I tell them that my name means the distinguished one in Arabic. That is not quite the whole truth, but it is easier. Easier than explaining that Sharifa holds this meaning, but that I am called Sharila. A harmless edit. A daring modification. The soft l replaces the harsh f of a tongue that sounds alien to my Western ears; an l which evokes images of the serene rolling savannas of the motherland, a place that I have never been, yet incessantly yearn for. It is a resilient l, one that refuses to be forgotten in the midst of a new identity.
Some speak my name coarsely, falsely assuming that it is a concocted moniker rooted in the unfortunate combination of poverty and blackness, a category which many unjustly equate with ignorance. Others accurately comprehend that it stems from both a foreign language and an unfamiliar concept. Most neglect to take the time to appreciate its rhythmic chime and quiet strength. My name is neither the benign Sheila nor the exotic Sharifa. It is simply what it is. Sharila. Like me.
I am Sharila, I say. A lethal combination of uncommon name and covered head. The question that appears on their faces before it escapes their mouths: Where are you from? A loaded query. A probing inquiry filled with expectations and anticipation. Anticipation that swiftly transforms into confusion before my very eyes when I respond with America. To be Black and Muslim. I am an African-American Orthodox Muslim, a member of a segment of society that is misunderstood at best and disdained at worst.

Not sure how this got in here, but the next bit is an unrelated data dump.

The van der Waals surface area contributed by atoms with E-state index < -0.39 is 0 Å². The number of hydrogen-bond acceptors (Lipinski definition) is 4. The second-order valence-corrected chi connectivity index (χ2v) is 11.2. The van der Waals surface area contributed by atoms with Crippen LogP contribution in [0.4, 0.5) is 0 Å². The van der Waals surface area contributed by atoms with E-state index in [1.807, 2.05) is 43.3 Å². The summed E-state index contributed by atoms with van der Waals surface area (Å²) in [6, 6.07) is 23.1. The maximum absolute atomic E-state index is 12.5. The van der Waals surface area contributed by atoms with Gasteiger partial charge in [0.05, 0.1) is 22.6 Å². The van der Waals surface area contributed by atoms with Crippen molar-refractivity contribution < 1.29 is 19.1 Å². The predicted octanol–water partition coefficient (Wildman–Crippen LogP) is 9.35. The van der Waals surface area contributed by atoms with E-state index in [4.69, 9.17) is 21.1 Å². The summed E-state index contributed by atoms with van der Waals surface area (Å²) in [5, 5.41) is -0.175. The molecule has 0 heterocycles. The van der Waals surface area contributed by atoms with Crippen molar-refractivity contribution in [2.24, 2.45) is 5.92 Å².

My mother named me. She always tells me the story of my name, repeating it as the griots repeat past happenings. She inherited her faith and her history from her father, my grandfather. A man of few words and high hopes from rural Oklahoma who replaced his Anglo-Saxon last name with an X during the 60s. A man who realized the beauty of coexistence and converted to Orthodox Islam.
My father always calls me Rere. I have only heard my full name accented by his voice a handful of times. He is a Christian. I strive to prove to him that I am not lost. Recollections of anxious conversations and uncomfortable silences linger within me.
I sometimes feel like a woman without a tribe. I am looked at by my own peoples as other. It is as if I am trapped on a pendulum that sways back and forth rapidly from one side to another desperately trying to find its place. I desire to be like the dolphin, an animal that can remain underwater for several minutes but must emerge eventually to breathe. Neither the depths of the ocean nor the shore is its permanent resting place, but it remains at ease.
I have not yet lived up to my name, a moniker that effortlessly bridges the gap between my identities. When will I be ready to appreciate my uniqueness? I must remember that I was born to be the distinguished one. The manner in which my name was altered only works to further exemplify that.